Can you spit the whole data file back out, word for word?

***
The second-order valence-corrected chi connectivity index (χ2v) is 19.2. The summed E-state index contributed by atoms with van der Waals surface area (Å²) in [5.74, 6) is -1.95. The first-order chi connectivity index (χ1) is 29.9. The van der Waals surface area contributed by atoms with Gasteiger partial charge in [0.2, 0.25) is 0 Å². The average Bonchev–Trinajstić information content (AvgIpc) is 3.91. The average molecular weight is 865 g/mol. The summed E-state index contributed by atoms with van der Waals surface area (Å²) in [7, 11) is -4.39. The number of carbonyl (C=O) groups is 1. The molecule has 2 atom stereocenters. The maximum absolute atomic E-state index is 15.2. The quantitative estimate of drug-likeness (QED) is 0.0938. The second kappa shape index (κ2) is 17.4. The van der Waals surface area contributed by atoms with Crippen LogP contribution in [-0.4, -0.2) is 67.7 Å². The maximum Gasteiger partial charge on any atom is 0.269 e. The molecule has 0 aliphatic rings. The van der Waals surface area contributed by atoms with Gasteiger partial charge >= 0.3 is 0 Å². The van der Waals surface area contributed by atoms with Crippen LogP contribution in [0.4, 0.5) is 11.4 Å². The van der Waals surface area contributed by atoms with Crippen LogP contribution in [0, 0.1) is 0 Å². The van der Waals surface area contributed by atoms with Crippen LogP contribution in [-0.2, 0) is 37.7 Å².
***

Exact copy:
The second-order valence-corrected chi connectivity index (χ2v) is 19.2. The summed E-state index contributed by atoms with van der Waals surface area (Å²) in [5.74, 6) is -1.95. The first-order chi connectivity index (χ1) is 29.9. The van der Waals surface area contributed by atoms with Gasteiger partial charge in [0.2, 0.25) is 0 Å². The average Bonchev–Trinajstić information content (AvgIpc) is 3.91. The average molecular weight is 865 g/mol. The summed E-state index contributed by atoms with van der Waals surface area (Å²) in [7, 11) is -4.39. The number of carbonyl (C=O) groups is 1. The molecule has 2 atom stereocenters. The maximum absolute atomic E-state index is 15.2. The quantitative estimate of drug-likeness (QED) is 0.0938. The second kappa shape index (κ2) is 17.4. The van der Waals surface area contributed by atoms with Crippen LogP contribution in [-0.4, -0.2) is 67.7 Å². The maximum Gasteiger partial charge on any atom is 0.269 e. The molecule has 0 aliphatic rings. The van der Waals surface area contributed by atoms with Gasteiger partial charge >= 0.3 is 0 Å². The van der Waals surface area contributed by atoms with Crippen LogP contribution in [0.4, 0.5) is 11.4 Å². The van der Waals surface area contributed by atoms with Crippen LogP contribution in [0, 0.1) is 0 Å². The van der Waals surface area contributed by atoms with Crippen LogP contribution in [-0.2, 0) is 37.7 Å².